Ritter also organized a pilot program from 2003–2008. He integrated math into his show to help struggling students. He is currently working on getting the funds to turn it into a long-term program. 

Dreamland Piers 

Although Ritter has dug up thousands of artifacts throughout the years, his most memorable one is the discovery of the Dreamland Piers, two giant Coney Island piers that were demolished during a fire in 1911. The piers held a Dreamland amusement park that plummeted into the sea during the fire. 

He was inspired to find those lost piers in 1989, when he came across the two images in a book. "I lived here all my life, and I never knew they existed," he said. 

It took years of researching, mapping, and many hits and misses to find the piers' exact location. After all, modern streets no longer matched those from 100 years ago. Ritter believes his focus on giving back to the community helped him discover the long-lost Dreamland Piers of Coney Island.

In 2009, he finally found them. 

"I heard a harp go off in my head when I saw all those artifacts," he said. The uncovering of the piers, however, meant more than a bevy of lost treasures. It changed the infrastructure of New York City. 

It is difficult to get permits to extend ferry services to Coney Island. The discovery of the Dreamland Piers essentially cut the red tape. It is much easier to get a permit to "rebuild" on something that pre-existed before the parks department owned the area. 

Ritter feels that his discoveries led to the revitalization of Coney Island. "When a neighborhood discovers historical artifacts, the neighborhood as a whole is worth more," he said. 

Ritter also recently discovered a wide range of military vessels and ships at Coney Island Creek that could be from the World War II era. 

He also found 1,500 munitions that were lost during a 1954 military accident near the Verrazano-Narrows Bridge. 

The Beginnings

Ritter came across his very first artifact through a rather painful happenstance in 1987. During one of his dives in Coney Island, just 20 feet under, his head smashed against a metal object. Despite the whirl of pain and a tumultuous headache, River grabbed the three-foot-long piece of metal and hauled it to the shore.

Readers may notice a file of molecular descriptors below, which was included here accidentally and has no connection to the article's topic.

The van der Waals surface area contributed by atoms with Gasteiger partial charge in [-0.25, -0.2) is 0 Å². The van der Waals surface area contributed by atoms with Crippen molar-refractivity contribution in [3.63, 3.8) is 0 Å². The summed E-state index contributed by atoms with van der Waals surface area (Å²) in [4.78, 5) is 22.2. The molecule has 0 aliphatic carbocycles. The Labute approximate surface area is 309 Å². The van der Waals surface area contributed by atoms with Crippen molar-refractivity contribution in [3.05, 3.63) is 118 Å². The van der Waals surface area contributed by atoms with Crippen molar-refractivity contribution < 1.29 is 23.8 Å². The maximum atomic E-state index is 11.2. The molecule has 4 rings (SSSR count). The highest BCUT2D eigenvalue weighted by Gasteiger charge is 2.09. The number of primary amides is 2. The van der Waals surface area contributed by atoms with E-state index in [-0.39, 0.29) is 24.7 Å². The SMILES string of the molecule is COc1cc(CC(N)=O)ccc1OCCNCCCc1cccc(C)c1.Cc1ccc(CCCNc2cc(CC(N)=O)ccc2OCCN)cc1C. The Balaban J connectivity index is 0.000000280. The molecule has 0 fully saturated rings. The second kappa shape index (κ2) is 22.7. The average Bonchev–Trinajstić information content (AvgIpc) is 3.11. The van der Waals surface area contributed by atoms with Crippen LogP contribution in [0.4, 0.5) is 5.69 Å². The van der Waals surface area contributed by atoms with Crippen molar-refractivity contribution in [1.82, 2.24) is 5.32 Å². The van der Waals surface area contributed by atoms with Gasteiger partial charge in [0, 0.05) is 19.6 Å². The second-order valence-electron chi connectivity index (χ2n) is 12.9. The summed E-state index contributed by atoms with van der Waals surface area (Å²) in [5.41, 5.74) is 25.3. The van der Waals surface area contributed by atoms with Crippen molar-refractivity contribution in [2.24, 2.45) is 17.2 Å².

It turned out to be an anti-aircraft shell from World War I. 

For the next four years, Ritter continued to collect artifacts until he approached the U.S. Army Corps of Engineers with his finds. "They told me, well, Mr. Ritter, what you are doing is completely illegal," he said. 

The artifacts were found on government-owned land and hence cannot be treated as private property. 

But Ritter was not interested in selling the artifacts. "I'd rather keep it intact," he said. That's when Ritter founded Cultural Research Divers, curating his discoveries for public display. 

He taught himself the discipline of archeology, the laws that surround it, and learned to look at the artifacts from a historical rather than a monetary standpoint. 

Ritter's purpose of collecting artifacts is not for money, but to rediscover history. He discovers artifacts in order to make history tangible for young people and to create a perpetual learning experience for generations to come. 

"If you could reach a couple of kids … if you can change the life of a few of them ... that for me really is something," Ritter said.

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Amelia Pang is a New York-based, award-winning journalist. She covers local news and specializes in long-form, narrative writing. She holds a Bachelor’s degree in journalism and global studies from the New School. Subscribe to her newsletter: